A sudden cramp in her abdomen made her jump as concern temporarily took over her mind, making her think a little more clearly. She began to breathe deeply as Dr. Perrett suggested. She thought it was stupid, but the doctor insisted, saying it would help with the stress and relax the muscles in her abdomen. The muscles surrounding the baby she didn't know about until the accident. She still wasn't if it was a gift or a curse. She and Wesley had been trying for one, but she secretly didn't want it to happen. She was too busy with work and couldn't afford the time off. One of the reasons she kept putting off the fertility clinic, ultimately leading Wesley to leave her. She didn't think he had to guts to do it, but when she didn't call him back, making them miss the fifth appointment, he made good on the threat he left in the second message she received that day.
It's incredible the irony you face in life. She lost her fiancé for not wanting to get pregnant, then lost her career to some idiot driver, only to be hit with the ultimate twist of fate, learning she is pregnant. She shifted her weight, every part of her screamed. She began deep breathing again after getting settled, stupid as it may be, it worked and helped calm her anger. She closed her eyes, the doctor's words haunting the darkness. "Your neuropsychological exam and scans came back. I'm sorry, it appears as though the damage to your brain may be permanent. You will always have memory issues and delayed thinking. This is due in part to the post-concussion syndrome. Essentially, you have a severe concussion which will never fully go away. You will always have headaches, sensitivity to light, sound..." the doctor's voice had faded as she tried to grasp what was being said, she had drifted back to hear the words, "...make it impossible to return to your old job..." The words echoed again and again as her head dropped to the side and she fell asleep.
Wesley stood with his back to the wall in front of the elevators, watching as each one hit the ground floor only to bounce back up to another floor several times. The doors of the middle elevator opened, and he took a hesitant step forward, then turned and began to pace once more. He paused, taking a sip of the coffee he didn't want, it was another stall tactic. His heart lurched at the thought of what he was about to do. He knew why he was procrastinating, it was a big decision, but his mind was set. This last month or so was an emotional train wreck. He left his fiancé, not an easy decision, only to find out days later that she had been hit by a car. What in the hell are you supposed to do with that?
He turned back to face the elevators. He knew what to do, he had only to do it. He walked over and punched the up arrow. The doors opened, and he entered, hitting the floor number with familiar ease. He took a deep breath and exhaled as the doors opened. He stepped out in front of the empty nurse's station and turned, walking down the hall. He put on a smile and forced himself to appear more confident than he felt. Coming to her door, he gave a gentle tap and waited for her response before entering.
"Hey, how are you feeling today?"
"Hi, Wes. I'm still here if that's any consolation."
"Come on, you have to be more positive than that. It's going to be a great day." He pulled the chair a little closer to the bed, beside the machines beeping out her vitals, "How are your robots treating you?"
"They're the reason I'm still here." Valerie managed a smile.
"Seriously though, how are you doing?"
Valerie put her hand on her belly, "I'm ok, I guess," she shook her head, "No, I'm not. I'm pissed off and hurt. I can't even remember any stock symbols."
"I know it's frustrating, but you can't stress yourself out over it. You know what the doctors said."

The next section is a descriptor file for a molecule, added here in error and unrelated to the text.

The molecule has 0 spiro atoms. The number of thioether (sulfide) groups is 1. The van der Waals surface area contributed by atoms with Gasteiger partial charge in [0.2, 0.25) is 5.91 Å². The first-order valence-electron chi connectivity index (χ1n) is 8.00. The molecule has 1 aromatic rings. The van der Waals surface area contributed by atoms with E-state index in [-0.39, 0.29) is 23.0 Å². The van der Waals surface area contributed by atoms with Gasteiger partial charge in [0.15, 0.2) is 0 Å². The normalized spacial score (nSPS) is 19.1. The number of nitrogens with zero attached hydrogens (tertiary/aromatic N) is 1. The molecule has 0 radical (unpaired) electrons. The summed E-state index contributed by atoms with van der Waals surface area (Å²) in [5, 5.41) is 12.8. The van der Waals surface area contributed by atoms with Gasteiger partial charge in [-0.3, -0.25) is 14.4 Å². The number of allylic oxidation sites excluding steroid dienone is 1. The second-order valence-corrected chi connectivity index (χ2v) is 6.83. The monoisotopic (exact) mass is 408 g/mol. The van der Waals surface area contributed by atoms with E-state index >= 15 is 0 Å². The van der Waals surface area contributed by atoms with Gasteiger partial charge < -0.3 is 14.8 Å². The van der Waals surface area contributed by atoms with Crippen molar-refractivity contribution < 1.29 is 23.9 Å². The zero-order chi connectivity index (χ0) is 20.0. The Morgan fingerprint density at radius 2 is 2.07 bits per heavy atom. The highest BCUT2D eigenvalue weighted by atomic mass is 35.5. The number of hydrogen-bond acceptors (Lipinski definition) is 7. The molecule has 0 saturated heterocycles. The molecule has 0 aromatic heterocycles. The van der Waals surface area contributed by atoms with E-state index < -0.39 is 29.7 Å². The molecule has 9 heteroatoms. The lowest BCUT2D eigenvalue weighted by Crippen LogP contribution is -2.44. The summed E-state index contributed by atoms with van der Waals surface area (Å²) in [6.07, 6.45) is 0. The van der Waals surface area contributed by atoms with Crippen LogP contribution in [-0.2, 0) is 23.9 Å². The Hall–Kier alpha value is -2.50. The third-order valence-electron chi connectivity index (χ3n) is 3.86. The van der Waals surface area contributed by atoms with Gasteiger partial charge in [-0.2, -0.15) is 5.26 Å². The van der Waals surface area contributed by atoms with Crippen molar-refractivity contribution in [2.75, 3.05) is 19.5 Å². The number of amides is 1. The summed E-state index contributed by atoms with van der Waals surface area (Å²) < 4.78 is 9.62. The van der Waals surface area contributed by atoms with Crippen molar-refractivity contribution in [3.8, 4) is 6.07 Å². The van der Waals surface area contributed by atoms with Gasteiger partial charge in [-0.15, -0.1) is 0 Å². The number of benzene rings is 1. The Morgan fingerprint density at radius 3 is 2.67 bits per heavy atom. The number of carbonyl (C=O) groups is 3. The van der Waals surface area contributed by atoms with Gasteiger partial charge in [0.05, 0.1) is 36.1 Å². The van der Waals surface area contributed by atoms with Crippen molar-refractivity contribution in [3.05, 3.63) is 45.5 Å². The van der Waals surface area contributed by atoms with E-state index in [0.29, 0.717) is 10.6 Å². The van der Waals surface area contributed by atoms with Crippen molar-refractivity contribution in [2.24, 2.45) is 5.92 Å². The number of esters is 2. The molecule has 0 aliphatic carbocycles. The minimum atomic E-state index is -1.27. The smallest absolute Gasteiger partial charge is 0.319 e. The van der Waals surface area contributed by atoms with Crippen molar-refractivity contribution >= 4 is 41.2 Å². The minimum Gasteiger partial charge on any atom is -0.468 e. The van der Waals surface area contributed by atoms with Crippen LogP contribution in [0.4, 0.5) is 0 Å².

"I'm not rolling over and quitting!"
"I'm not saying you should, I'm only saying that your job right now is to get better." Valerie's face scowled, and she bit her lip, a sign she was getting irritated. He needed to change the subject, "But career changes can wait, when do the doctors say you can get out of here?"
The thought of going home brought mixed emotions. She had grown accustomed to the constant support. The idea of being home, alone, terrified her. Yet another change from the accident. She was never afraid to be alone before. She always bounced back when sick or injured, but this time was different. Her apartment may as well be a foreign land. She had friends who were willing to help, but she would still feel like a stranger.
"I'm not sure, but they said maybe three or four days." Her hand began to subconsciously rub her belly and tears began to well in her eyes before she blinked them furiously away. She wanted to tell him how she felt, about the baby, how terrified she was, but she couldn't. She felt lost, trapped in a nightmarish hellscape.
Wesley leaned forward, gently grabbing her hand. "It's alright, it's normal to be upset, but you have a lot of people here to support you, including me," he inched closer. "Which brings me to what I wanted to talk to you about. Why don't I move back in, for a little while? I can stay on the couch. That way someone is there to help you."
Valerie's eyes lit up as he spoke, the feelings of loneliness slipping away a little. "You want to get back together?"
"No. I mean, I don't know, maybe. We can see how it goes, maybe we can find our way back. I mean, it was your job that interfered, maybe it will be different now."
The pressure in Valerie's head lessened as an unexpected wave of relief washed over her. She didn't have to face this alone. "You have no idea how good it is to hear you say that. Yes, that sounds like a great idea, especially with the news I have for you."
Wesley's heart sank, what now? What else has she lost? He held her hand after she learned of the severity of her injuries, after she learned how severe the brain damage was, after she learned she would never trade again, and after learning she faced chronic pain for the rest of her life. What other shoe could possibly drop? He held his breath, readying words of support. Her hand give his a gentle squeeze before she began to speak.
"I'm not sure how to say this, one of the reasons I haven't told you. I didn't know how to react or how you would react, but, I'm pregnant."
The ground was going to slide out from beneath him. That was the last thing he expected to hear. His mind began racing, he could feel missing pieces of the puzzle click into place. He had wondered why there were keeping her in the hospital for so long. It didn't make sense with her injuries, but it did make sense if they were ensuring the health of a child. He leaned his head against her hand, tears running freely. Just when he thought he had it all sorted, life had another twist, but he would figure it out. They would figure it out.